More opera in the Berlin Philharmonic′s coming season | Music | DW | 29.04.2016
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More opera in the Berlin Philharmonic's coming season

After a season rich in pieces with piano, the Berlin Philharmonic is shifting gears to present more opera in its 2016/2017 lineup, in principal conductor's Sir Simon Rattle penultimate season.

The Berlin Philharmonic released its concert program for the 2016/17 season on Thursday (28.04.2016), launching August 26 and including a total of 122 concerts, 90 of them in Berlin.

A tour of North America in the fall will take the players to venues in New York, Los Angeles, Boston, San Francisco and Toronto. Guest appearances at Hamburg's new "Elbphilharmonie" and in Athens, London and Germany's Ruhr District are also scheduled.

Sir Simon Rattle's penultimate season

"I think we're going to have a wonderful year filled with fun," said Rattle, who will be hold the baton for a high point of the year, a performance of Puccini's opera "Tosca." Ten operas are on the calendar - an unusually high number for the concert orchestra. Other performances will include György Ligeti's only opera "Le Grand Macabre" and "Herzog Blaubarts Burg" (Duke Bluebeard's Castle) by Béla Bartók.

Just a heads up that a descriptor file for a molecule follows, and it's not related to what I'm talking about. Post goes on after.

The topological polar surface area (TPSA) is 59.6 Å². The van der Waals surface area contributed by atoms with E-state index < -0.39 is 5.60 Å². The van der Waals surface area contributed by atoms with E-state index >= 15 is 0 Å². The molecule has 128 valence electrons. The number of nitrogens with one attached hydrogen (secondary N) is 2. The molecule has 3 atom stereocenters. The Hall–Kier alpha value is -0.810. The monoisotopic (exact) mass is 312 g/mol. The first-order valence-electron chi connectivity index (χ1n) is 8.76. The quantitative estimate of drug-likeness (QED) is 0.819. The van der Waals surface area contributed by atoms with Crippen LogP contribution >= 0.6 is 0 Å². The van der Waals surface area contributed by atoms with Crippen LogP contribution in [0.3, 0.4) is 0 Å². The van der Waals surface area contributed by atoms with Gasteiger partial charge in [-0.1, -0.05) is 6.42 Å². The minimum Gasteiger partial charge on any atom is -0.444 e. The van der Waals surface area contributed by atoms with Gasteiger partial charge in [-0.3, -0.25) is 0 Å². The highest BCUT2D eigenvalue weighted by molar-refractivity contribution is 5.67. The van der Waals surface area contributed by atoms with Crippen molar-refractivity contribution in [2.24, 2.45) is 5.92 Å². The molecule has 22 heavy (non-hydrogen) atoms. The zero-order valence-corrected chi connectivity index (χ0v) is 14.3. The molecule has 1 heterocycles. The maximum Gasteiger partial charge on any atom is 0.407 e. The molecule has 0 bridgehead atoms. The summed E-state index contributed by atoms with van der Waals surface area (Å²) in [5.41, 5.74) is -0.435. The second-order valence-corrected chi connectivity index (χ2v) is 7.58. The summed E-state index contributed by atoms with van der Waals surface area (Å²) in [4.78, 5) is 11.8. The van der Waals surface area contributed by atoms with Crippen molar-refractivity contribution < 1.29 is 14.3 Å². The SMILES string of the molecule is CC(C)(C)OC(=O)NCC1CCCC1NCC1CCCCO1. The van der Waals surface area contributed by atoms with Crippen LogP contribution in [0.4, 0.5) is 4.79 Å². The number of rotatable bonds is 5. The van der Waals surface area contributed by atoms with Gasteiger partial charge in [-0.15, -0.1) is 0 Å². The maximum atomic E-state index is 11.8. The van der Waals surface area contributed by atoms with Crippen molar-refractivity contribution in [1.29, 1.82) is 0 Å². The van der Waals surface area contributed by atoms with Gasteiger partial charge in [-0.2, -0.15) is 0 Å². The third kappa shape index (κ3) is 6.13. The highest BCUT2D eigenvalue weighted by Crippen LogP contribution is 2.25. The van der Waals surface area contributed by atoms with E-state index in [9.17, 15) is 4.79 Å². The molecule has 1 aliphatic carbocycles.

It is the penultimate season for Sir Simon Rattle as the principal conductor of the world-famous orchestra. In 2017, as principal conductor of the London Symphony Orchestra, he will split responsibilities betweden London and Berlin before stepping down from the Berlin Philharmonic the following year. Even thereafter, however, he plans to continue the collaboration and will remain a reisdent of Berlin.

"It's a musical family, and I love my family. I'm excited to continue my work with a different perspective."

Portrait of conductor Kirill Petrenko (Sven Hoppe/dpa via AP,file)

What Petrenko's plans for his future with the orchestra are remains to be seen

The forthcoming season includes concerts led by Rattle's successor, Kirill Petrenko, conducting Mozart's "Haffner Symphony" and Tschaikovsky's " Pathétique." Other guest conductors include Bernard Haitink from the Netherlands, Germany's Christian Theilemann and Italian maestro Riccardo Chailly, currently with the Leipzig Gewandhaus Orchestra.

ct/ (dpa)

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